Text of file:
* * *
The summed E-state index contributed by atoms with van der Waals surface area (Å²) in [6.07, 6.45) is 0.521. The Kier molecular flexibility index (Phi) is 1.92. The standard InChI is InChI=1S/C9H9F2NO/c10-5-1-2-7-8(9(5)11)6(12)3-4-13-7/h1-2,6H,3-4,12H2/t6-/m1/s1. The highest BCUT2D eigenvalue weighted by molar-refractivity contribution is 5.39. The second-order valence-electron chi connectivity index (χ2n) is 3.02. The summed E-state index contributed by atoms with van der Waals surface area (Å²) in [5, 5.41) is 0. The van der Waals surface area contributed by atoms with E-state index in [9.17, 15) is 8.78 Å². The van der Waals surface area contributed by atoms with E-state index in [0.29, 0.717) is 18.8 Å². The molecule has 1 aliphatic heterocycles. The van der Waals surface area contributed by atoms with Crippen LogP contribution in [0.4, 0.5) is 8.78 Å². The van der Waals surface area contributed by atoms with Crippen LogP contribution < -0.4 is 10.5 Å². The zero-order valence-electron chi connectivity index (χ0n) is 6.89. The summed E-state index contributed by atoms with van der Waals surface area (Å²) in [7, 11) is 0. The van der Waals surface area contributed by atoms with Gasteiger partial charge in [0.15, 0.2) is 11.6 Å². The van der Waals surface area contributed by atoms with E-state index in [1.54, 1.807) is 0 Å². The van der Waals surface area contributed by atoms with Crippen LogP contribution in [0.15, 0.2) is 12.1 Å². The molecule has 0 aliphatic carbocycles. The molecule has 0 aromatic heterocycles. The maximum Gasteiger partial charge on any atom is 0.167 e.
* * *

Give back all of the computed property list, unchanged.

The summed E-state index contributed by atoms with van der Waals surface area (Å²) in [6.07, 6.45) is 0.521. The Kier molecular flexibility index (Phi) is 1.92. The standard InChI is InChI=1S/C9H9F2NO/c10-5-1-2-7-8(9(5)11)6(12)3-4-13-7/h1-2,6H,3-4,12H2/t6-/m1/s1. The highest BCUT2D eigenvalue weighted by molar-refractivity contribution is 5.39. The second-order valence-electron chi connectivity index (χ2n) is 3.02. The summed E-state index contributed by atoms with van der Waals surface area (Å²) in [5, 5.41) is 0. The van der Waals surface area contributed by atoms with E-state index in [9.17, 15) is 8.78 Å². The van der Waals surface area contributed by atoms with E-state index in [0.29, 0.717) is 18.8 Å². The molecule has 1 aliphatic heterocycles. The van der Waals surface area contributed by atoms with Crippen LogP contribution in [0.4, 0.5) is 8.78 Å². The van der Waals surface area contributed by atoms with Crippen LogP contribution < -0.4 is 10.5 Å². The zero-order valence-electron chi connectivity index (χ0n) is 6.89. The summed E-state index contributed by atoms with van der Waals surface area (Å²) in [7, 11) is 0. The van der Waals surface area contributed by atoms with Gasteiger partial charge in [0.15, 0.2) is 11.6 Å². The van der Waals surface area contributed by atoms with E-state index in [1.54, 1.807) is 0 Å². The van der Waals surface area contributed by atoms with Crippen LogP contribution in [0.15, 0.2) is 12.1 Å². The molecule has 0 aliphatic carbocycles. The molecule has 0 aromatic heterocycles. The maximum Gasteiger partial charge on any atom is 0.167 e.